11:    }
12:
13:    // Create a JSON template to pass to Scriptable via Shortcuts
14:     var fileinfo = {"path":path, "text":d};
15:
16:    // Create a template tag from the dictionary.
17:    draft.setTemplateTag("fileinfo", JSON.stringify(fileinfo))
18:
19:  } else {
21:    context.fail("No icloud: line");
22:  }


which extracts the path from the iCloud fileline. If there is no fileline, it stops the action with an alert. If there is a fileline, it creates a JSON dictionary with two entries: the path from the fileline and the full text of the draft. The dictionary is saved to a template tag in Line 17 so it can be passed to the next step of the action.

The second and final step in the Drafts action is this Run Shortcut step,

which passes the dictionary created in the first step to a shortcut entitled “Save to iCloud.”

Here’s the “Save to iCloud” shortcut:

StepActionComment
0 Even though we won’t be using it from the Share Sheet, we define it this way so it can accept the text passed to it from Drafts.
1 The inline JavaScript, shown in full below, extracts the path and the file contents from the JSON dictionary and writes the draft contents to the given file. The “Run in App” setting has to be on for the bookmark to work.

Here’s the inline JavaScript:

javascript:
1:  // The argument passed in from Shortcuts should be a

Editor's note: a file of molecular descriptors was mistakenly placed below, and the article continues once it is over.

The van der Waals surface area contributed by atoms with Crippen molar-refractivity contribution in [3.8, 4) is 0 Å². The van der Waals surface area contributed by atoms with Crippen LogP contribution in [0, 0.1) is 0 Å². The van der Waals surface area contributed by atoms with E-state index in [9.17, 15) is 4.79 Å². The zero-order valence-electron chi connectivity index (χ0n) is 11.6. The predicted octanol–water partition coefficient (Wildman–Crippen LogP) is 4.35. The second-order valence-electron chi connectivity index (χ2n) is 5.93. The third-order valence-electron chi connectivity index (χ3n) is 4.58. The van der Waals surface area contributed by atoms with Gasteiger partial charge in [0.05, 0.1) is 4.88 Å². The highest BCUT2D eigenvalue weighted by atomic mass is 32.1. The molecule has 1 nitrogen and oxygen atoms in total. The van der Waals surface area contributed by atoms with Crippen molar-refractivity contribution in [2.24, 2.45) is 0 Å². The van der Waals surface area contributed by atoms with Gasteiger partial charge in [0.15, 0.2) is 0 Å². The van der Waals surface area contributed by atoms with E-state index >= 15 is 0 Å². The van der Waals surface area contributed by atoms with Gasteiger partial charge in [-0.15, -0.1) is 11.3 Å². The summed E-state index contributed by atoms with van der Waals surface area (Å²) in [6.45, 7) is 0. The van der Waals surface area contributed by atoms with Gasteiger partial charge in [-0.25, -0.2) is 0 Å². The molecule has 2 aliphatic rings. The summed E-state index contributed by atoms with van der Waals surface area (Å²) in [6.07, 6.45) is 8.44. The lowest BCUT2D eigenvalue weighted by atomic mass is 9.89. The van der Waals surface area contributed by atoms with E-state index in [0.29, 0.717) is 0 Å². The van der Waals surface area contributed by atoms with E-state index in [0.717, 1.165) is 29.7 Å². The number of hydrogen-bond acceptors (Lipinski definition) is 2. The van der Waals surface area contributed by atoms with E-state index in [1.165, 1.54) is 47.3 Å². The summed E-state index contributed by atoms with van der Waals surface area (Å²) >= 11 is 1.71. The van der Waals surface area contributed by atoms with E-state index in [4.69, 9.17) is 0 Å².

2:  // JSON dictionary with "path" and "text" entries.
3:  var d = args.shortcutParameter;
4:
5:  // Set up connection to the root level of iCloud Drive
6:  // through a Scriptable bookmark and save the text.
7:  var myFM = FileManager.iCloud();
8:  var iCloud = myFM.bookmarkedPath('iCloud');
9:  myFM.writeString(iCloud + d['path'], d['text']);


Line 3 gets the argument passed in and saves it to the JavaScript dictionary, d. The rest of the script gets the iCloud bookmark, appends the filepath to it, and writes the text of the draft to that file.

If you don’t feel like writing it yourself, you can download the shortcut.

My understanding (based on a post from its developer) is that Toolbox Pro is beta testing a similiar bookmarking system. If that gets released, it may simplify the shortcut.

There is a hitch in this system that’s unlikely to affect me but might affect you. Saving a draft from my iPad to iCloud drive works perfectly, and every time I edit the draft and resave it, the file is overwritten with the latest version of the draft, just as you would expect. But if I edit that draft on my iPhone and save it, a new file gets created in iCloud Drive. If the original file saved from the iPad was

/path/to/subfolder/filename.txt


the file saved from the iPhone will be

/path/to/subfolder/filename 2.txt


even though the fileline is still

icloud:/path/to/subfolder/filename.txt


I assume this has something to do with Scriptable bookmark on the iPhone being somehow different from the bookmark on the iPad, despite them both pointing to the same iCloud Drive location.

As I say, I don’t think this will affect me, as the writing I do on my phone tends to be ephemeral stuff. But it is one of those things that shows how iCloud Drive isn’t quite on the level as Dropbox (or Box or Google Drive or…) when it comes to working with Drafts.